Birth & Delivery Story
Updated: Jan 17, 2020
There's a new, very special little person in my life and her name is Rosalind.
You know they say that for most people the moment you look into your child's eyes you just know. You know that you'd do anything to protect them and that from that moment on everything else pales and they are the brightest thing in the room.
When I saw that wrinkled, slightly purple, covered in blood and gunk, face starting at me over the lowered screen and I looked into the bluest eyes, I knew. I knew that everything had changed and love at first sight really did exist.
But first we have to get to that moment and it wasn't as quick as I'd hoped it would be.
It all started on Tuesday 17th April. I'd been successful at keeping my induction date a secret. Even though I'd shared everything else on social media I wanted this to be a bit of a surprise and also to keep a few hours just to ourselves as a new family.
We drove to the hospital full of hope that the induction process would be quick as I'd had a sweep the previous week and they'd found that I was already 1cm dilated. I'd been bouncing away on the ball and drinking lots of raspberry leaf tea in preparation all week.
When we arrived we were shown to a bed on a ward, and after the doctor had made his rounds I had the first pessary inserted and prepared myself for a whole lot of walking and bouncing to speed the process along.
It wasn't long before I started to feel like something was happening, and quickly became apparent that, no these weren't still hicks and yes I was actually having contractions. It was only once that had been confirmed that I accepted some painkillers. Can you believe I was worried that if it wasn't painful then it couldn't be true?
At around 11pm they moved me from Triage up to the Labour Ward and Leigh and I settled in for the night sharing the single hospital bed as I didn't want to go into labour and for him to be at home.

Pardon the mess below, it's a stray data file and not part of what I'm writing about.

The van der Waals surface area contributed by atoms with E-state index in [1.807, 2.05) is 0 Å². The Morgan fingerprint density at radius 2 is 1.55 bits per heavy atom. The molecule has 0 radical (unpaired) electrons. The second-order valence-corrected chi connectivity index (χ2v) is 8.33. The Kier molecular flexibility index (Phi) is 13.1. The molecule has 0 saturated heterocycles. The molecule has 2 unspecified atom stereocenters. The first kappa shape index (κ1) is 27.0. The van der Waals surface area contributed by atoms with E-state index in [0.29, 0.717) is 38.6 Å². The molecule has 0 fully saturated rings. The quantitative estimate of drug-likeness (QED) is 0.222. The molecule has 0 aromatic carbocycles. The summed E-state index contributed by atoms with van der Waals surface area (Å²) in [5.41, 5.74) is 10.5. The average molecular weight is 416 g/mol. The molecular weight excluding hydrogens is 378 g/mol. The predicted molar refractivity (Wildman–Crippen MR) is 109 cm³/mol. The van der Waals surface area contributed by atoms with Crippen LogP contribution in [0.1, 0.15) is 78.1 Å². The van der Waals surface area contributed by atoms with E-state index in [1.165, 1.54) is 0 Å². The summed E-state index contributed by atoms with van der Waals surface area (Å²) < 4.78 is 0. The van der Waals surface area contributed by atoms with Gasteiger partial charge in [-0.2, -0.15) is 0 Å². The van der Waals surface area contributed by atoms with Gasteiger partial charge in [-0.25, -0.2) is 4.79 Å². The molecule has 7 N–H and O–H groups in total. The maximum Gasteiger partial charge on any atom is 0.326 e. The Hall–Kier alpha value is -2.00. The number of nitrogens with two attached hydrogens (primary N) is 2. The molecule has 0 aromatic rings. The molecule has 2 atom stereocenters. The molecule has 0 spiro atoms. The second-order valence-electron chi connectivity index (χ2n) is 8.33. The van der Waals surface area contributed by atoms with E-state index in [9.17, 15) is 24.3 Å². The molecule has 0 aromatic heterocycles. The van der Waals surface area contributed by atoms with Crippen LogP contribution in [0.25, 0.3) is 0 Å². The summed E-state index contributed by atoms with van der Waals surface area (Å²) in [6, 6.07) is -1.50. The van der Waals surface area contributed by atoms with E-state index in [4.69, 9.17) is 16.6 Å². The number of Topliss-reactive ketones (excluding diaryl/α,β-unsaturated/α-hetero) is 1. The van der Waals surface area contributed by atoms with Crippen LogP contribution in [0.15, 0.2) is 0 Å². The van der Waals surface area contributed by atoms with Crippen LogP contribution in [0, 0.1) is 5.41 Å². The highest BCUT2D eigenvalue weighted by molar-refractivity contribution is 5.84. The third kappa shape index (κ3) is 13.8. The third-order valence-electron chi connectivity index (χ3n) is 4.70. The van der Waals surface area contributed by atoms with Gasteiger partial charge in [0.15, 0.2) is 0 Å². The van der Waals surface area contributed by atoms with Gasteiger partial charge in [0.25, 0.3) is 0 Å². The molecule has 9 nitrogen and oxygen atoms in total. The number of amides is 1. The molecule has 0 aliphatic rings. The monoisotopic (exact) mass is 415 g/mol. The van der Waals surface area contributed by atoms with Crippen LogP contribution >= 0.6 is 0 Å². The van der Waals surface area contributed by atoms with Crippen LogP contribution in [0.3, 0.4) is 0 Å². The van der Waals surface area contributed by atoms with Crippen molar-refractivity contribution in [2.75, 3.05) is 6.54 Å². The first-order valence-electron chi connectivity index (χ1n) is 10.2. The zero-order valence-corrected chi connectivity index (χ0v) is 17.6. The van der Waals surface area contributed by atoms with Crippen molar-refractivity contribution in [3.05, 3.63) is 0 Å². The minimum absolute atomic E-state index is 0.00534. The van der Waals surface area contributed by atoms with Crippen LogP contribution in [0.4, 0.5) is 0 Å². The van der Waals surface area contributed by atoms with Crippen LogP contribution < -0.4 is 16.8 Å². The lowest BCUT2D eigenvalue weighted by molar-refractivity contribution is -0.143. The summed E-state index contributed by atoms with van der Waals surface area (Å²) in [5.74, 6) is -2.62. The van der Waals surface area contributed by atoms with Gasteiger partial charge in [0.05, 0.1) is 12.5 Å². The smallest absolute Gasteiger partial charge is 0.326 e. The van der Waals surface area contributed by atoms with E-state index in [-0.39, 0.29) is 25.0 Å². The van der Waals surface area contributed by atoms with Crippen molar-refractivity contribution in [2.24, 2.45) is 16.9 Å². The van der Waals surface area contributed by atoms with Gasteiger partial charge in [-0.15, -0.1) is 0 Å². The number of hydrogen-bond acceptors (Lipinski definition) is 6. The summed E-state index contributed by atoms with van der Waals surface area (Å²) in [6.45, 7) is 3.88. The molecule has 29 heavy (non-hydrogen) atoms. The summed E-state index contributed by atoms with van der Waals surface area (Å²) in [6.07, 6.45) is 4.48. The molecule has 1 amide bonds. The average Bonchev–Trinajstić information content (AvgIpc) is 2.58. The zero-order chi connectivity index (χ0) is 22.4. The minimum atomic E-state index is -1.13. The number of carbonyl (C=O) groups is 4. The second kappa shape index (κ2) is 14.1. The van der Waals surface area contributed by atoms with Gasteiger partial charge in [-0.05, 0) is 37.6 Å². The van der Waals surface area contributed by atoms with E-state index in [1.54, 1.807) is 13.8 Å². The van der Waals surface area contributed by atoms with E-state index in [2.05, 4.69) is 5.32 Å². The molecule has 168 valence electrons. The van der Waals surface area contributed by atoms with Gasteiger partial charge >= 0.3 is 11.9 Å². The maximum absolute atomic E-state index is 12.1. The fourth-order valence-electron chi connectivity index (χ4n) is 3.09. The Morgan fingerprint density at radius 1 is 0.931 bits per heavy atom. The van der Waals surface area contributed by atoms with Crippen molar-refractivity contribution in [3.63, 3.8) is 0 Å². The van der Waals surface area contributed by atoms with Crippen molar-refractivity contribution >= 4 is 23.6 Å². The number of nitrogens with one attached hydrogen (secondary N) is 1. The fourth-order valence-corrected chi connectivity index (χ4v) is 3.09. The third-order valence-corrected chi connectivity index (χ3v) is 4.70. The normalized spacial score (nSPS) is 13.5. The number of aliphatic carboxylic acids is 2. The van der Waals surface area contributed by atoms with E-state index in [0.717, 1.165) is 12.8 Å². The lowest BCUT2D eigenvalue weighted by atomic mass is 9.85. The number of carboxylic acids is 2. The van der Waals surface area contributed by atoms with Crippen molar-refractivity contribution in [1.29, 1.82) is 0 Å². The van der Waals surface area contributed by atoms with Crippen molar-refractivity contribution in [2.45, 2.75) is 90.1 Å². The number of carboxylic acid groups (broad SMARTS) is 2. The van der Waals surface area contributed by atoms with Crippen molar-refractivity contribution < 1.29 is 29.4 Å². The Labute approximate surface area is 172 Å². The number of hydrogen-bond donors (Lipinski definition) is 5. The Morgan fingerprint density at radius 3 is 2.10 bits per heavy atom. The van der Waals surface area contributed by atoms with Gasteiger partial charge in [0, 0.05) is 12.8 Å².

At 4.30am one of the other women on the ward started having difficulties and the emergency alarm was sounded flooding the room with staff. I clung desperately to Leigh trying to keep calm so I didn't scare the oxytocin away and my contractions with it.
I woke up the next morning and panicked because they seemed to have gone but after a few ball bounces they were back in force. Leigh had driven the short distance home to pick up some more clothes and whilst he was gone another lady started having strong contractions and the room was filled with ten staff doing their rounds and it all became a bit much so I plugged in to my nature sounds soundtrack, closed my eyes and focused on my breathing. Next thing I know I opened my eyes to them all in my room, crowding round the bed.
It all became a bit much and once they left I started to cry, which is how Leigh then found me when he returned. On the bed crying, and having regular contractions. I was still trying not to be too loud because I was still on a ward and didn't want to disturb the other women but by the time it came to take the pessary out I was ready to be told I could be moved to my own room.
Inhaling on the gas and air the midwife checked my dilation and I promptly burst into more hysterical tears when she told me that I was still only 1cm dilated. Nothing had changed and there was only one chance left before a C section. I felt like a complete failure and I was exhausted already, not a good start to motherhood.
Leigh calmed me down and reassured me that it would be ok, because no matter what we would have our baby by Sunday at the latest. We'd originally assumed that we'd be allowed home during the 24hr rest period but because of the gestational diabetes they told me I wasn't allowed to leave so they moved me to the postnatal ward where there was a free room for my 24hrs of rest. I was still having contractions so we went for a walk around the hospital and I finally got to have a shower.
We woke up on Thursday morning, day four at the hospital to find that my contractions had vanished, but I was hopeful that the second pessary would kick start them again. Nothing that a shower and half decent nights sleep won't fix and I was feeling upbeat again. It was even better when we went back to the Labour Ward, this time managing to secure the only 'private' room on the ward. No more 4.30am drama!
The midwife popped in to see me and they fitted the second pessary, whilst sweltering in the sudden hot weather. And then we waited. And waited. And waited some more. But absolutely nothing happened. Not a twinge or a tightening to be felt.